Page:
Minister for Education Sarah Mitchell said NSW public schools will have a strong pipeline of trained and qualified school counsellors and school psychologists to draw on over the next few years.
“Through the NSW Government’s sponsorship and scholarship programs, we will be training up to 328 people to join the school counselling workforce between 2020 and 2023,” Ms Mitchell said.
“Given the tough year that has been 2020, with bushfires, drought, floods and of course COVID-19, it is more important than ever to enable highly skilled people to enter this important profession through various pathways, a mix of external recruitment and the sponsorship and scholarship pipeline.”
Ms Mitchell said that the pipeline of 328 professionals will be hired as part of the NSW Government’s election commitment to provide quality mental health support in schools.
“These new positions will bring the total number of graduate scholarships for psychology and teacher retraining to 566 since 2016 through the Supported Students Successful Students initiative,” she said.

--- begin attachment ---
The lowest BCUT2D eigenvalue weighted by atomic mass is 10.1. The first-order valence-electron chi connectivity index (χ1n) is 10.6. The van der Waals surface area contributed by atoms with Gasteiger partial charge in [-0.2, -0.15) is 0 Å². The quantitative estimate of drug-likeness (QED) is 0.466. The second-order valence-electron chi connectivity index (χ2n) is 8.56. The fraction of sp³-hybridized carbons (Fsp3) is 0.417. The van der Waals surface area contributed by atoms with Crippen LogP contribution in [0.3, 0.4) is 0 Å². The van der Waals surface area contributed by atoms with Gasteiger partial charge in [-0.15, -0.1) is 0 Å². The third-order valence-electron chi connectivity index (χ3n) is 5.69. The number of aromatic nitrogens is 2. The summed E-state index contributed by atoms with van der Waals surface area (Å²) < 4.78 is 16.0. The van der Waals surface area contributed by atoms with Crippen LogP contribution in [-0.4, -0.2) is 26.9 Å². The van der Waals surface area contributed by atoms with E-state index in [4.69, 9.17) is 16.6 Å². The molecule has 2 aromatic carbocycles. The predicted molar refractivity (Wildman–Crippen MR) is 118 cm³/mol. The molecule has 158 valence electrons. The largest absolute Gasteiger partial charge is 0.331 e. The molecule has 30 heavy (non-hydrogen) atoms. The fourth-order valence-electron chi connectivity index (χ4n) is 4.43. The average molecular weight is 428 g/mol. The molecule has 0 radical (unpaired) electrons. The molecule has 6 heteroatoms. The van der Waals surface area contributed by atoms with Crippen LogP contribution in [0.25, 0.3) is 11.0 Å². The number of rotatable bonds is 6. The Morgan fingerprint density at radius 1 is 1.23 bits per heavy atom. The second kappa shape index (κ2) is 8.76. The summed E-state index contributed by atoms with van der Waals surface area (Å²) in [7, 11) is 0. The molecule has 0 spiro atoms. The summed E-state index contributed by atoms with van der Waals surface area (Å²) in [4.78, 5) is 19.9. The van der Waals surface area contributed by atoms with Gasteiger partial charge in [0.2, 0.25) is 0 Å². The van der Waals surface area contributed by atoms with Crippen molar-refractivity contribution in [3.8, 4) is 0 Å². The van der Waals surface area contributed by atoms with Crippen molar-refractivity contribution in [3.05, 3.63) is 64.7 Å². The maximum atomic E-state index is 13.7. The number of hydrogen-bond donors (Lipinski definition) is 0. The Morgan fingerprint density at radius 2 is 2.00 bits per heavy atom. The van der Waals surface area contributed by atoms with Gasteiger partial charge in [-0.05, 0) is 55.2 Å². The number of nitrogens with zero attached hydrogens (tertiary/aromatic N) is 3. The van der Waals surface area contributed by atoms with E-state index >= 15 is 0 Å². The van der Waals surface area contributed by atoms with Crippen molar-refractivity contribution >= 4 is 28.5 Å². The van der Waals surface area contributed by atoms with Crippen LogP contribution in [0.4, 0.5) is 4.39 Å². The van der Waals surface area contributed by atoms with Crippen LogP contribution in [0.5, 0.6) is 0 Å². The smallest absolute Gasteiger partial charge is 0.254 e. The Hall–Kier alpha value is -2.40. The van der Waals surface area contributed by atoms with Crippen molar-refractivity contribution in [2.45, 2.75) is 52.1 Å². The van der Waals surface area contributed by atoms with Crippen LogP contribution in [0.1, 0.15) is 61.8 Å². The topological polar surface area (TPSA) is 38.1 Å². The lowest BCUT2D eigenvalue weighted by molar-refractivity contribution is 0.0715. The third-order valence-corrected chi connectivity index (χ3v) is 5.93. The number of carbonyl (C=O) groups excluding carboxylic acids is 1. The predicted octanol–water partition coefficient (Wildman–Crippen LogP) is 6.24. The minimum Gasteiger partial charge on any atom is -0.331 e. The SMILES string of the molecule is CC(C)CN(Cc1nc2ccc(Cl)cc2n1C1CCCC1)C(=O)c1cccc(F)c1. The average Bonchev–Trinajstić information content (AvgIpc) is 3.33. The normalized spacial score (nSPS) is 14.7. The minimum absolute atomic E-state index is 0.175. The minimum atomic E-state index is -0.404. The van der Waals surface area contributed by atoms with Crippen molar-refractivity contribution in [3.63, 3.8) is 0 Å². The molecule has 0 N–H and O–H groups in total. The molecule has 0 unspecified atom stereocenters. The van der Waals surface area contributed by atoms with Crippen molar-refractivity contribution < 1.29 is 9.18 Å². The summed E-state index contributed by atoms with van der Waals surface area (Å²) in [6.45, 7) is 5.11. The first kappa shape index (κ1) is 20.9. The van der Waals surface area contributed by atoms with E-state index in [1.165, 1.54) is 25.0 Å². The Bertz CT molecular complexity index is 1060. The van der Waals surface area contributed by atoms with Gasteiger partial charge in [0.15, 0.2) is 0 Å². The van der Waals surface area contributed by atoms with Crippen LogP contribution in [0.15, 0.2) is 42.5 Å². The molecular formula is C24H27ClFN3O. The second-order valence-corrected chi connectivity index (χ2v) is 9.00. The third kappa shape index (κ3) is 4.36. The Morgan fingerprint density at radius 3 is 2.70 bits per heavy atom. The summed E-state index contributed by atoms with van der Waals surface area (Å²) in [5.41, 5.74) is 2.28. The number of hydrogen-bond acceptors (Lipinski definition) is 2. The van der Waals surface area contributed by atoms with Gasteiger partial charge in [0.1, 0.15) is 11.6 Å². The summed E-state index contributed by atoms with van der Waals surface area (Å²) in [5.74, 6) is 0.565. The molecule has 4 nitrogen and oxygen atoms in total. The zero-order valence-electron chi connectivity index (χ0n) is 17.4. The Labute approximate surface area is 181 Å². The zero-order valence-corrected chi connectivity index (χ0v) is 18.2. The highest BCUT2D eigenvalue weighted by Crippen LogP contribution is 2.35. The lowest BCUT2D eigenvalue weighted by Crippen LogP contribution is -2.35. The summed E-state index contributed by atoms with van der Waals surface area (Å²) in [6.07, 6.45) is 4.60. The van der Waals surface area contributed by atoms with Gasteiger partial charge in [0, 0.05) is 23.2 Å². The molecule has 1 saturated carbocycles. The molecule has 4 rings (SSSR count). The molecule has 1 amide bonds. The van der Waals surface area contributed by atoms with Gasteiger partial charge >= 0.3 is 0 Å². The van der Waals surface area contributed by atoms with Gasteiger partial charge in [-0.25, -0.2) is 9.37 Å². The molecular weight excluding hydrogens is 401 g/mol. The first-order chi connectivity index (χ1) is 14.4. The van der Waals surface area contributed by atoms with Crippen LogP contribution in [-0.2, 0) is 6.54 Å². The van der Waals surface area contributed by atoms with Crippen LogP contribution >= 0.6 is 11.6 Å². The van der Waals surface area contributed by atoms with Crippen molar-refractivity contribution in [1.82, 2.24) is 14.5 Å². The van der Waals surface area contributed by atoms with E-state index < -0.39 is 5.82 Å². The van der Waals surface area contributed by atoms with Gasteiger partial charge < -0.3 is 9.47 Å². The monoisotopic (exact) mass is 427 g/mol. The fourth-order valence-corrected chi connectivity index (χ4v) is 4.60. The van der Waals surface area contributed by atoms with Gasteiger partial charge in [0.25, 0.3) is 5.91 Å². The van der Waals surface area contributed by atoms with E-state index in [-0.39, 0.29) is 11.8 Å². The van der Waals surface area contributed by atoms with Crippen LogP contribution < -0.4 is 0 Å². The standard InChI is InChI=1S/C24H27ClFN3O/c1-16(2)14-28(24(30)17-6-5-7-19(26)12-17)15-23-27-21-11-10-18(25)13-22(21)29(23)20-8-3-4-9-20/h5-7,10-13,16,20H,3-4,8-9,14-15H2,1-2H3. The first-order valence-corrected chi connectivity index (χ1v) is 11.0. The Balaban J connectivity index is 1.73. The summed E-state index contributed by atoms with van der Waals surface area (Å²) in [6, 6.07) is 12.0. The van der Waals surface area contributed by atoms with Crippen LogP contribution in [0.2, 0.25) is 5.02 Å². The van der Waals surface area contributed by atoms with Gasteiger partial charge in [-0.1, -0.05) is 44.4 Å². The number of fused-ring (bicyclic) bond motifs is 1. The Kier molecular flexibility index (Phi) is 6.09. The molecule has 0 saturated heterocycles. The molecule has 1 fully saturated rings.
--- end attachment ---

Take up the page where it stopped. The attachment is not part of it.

We’ve established a great relationship with several universities including Wollongong, Charles Sturt and Sydney to provide the training needed for our interested teachers and psychology graduates.
“The NSW Government is also on track to deliver the 100 additional school counsellor position as part of its $88.4 million student wellbeing election commitment.
“We have committed to employing both a full time psychologist or counsellor, and a student support officer, in every government high school.
Of these 100 new positions, 25 counselling staff are on the job four months ahead of schedule.
“These trained specialists will support students who seek help from within the school gates.”
Schools have funding and flexibility to hire additional support staff if their community requires it.
There are currently more than 1,000 school counselling positions in NSW public schools, with someone available for students to talk to in every high school.